Flash Lamp Pumped Er : Phosphate Glass Eye-Safe Laser

There is a potential problem  associated with most of the military  laser devices that these can easily cause retinal injury to the personnel who happen to come in the way of a laser beam even at a distance of several miles. Currently, rapid technological innovation is taking place in the field of eye-safe laser for most of the battlefield applications. Also for realistic training tactics, the use of an eye-safe laser has become highly desirable. Eye-safe lasers operating at ~1540 nm have the highest permissible ocular exposures accepted. From the point of view of the user, the laser shall be class- I and that can be used freely without the requirement to ensure that the target and other potential observers, including the operator of the laser system are suitably protected.

The Laser Science and Technology Centre (LASTEC), Delhi, has successfully developed a Flash Lamp Pumped Er:Yb:Cr: Phosphate Glass Laser generating a maximum output of 112 mJ @ 1540 nm at 35 J input in free running mode with 3 ms pulse and optimum output mirror reflectivity of 85 per cent. For this experiment, a highly close-coupled pump cavity was specially designed to pump the Er:Phosphate Glass Rod (Kigre-QE- 7S) of 3 mm dia and 50 mm length.
Performance curves at different output mirror reflectivitiesA high pressure ( 1000 torr) fused quartz enveloped, Xenon-filled flash lamp (Kigre K-1786) of 45 mm arc length and 3 mm inner bore dia with lamp impedance (Ko)=22.9 was employed. The pulse forming network was designed to produce current density of ~2200 A/ cm2. For critically damped condition, a capacitor of 500f, and inductor of 2.4 mH was employed with 375V capacitor charging voltage. A plano-concave resonator of 15 cm length was developed and free running performance was optimised. Figure 1 shows the performance curves for different output mirror reflectivities. Q-switching experiments are in progress. This centre is also in the process of developing similar Er:Phosphate glass laser material and their testing. Successful operation of the same would result in the development of an indigenous eye-safe laser .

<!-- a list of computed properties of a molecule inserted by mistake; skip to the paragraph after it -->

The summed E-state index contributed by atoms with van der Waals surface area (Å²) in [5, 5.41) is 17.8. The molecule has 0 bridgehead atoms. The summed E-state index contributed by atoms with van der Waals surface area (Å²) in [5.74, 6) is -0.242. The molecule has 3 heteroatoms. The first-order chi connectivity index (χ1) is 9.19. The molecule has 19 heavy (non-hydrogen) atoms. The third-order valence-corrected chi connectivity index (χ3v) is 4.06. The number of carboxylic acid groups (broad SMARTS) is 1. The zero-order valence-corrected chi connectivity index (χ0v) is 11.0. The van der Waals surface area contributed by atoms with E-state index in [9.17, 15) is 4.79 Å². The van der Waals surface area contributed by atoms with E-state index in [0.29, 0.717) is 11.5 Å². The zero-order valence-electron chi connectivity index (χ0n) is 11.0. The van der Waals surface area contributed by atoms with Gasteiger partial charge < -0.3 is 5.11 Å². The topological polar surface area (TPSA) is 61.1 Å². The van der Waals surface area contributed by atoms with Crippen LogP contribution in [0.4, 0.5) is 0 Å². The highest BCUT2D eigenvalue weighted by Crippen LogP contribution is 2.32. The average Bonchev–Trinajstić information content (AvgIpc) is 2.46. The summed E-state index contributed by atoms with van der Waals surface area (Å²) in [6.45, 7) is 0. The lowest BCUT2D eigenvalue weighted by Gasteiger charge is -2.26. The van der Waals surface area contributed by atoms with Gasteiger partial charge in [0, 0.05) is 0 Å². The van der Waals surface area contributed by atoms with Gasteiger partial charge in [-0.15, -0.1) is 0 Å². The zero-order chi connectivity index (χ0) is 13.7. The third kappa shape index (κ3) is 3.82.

Laser Window Glass for MiG-27 update

The development of Laser Window Glass (LWG) for MiG-27was undertaken indigenously on priority due to non-availability of the LWG from other sources for use with Laser Range Finder System (KLEN-PM) on MiG-27 aircraft. The Haryana State Electronics Development Corporation (HARTON), Ambala, has developed the LWG by using the fused silica glass with non-reflective coating. The Regional Centre for Military Airworthiness (RCMA) ,
Nasik, a field establishment of the Centre for Military Airworthiness & Certification (CEMILAC), Bangalore, with rich experience on MiG fighters has played a key-role in evolving the exhaustive test-schedule to meet the requirements which has become the basis for development of the LWG for the fighter aircraft. This test-schedule covers the random vibration test; high and low temperature; thermal shock solar raDIATion, blowing rain, salt-fog, sand and dust and combined temperature and altitude, and humidity tests.

The glass qualified all the tests with coefficient of transmission of more than 92 per cent. The LWG developed by HARTON was offered to a reputed firm for testing glass for both the wavelengths at their laboratory and found the coefficient of transmission 95 per cent and 93 per cent at λ=1.06m and λ= 1. 54m, respectively. This has brought along with metal frame considerable savings in FE.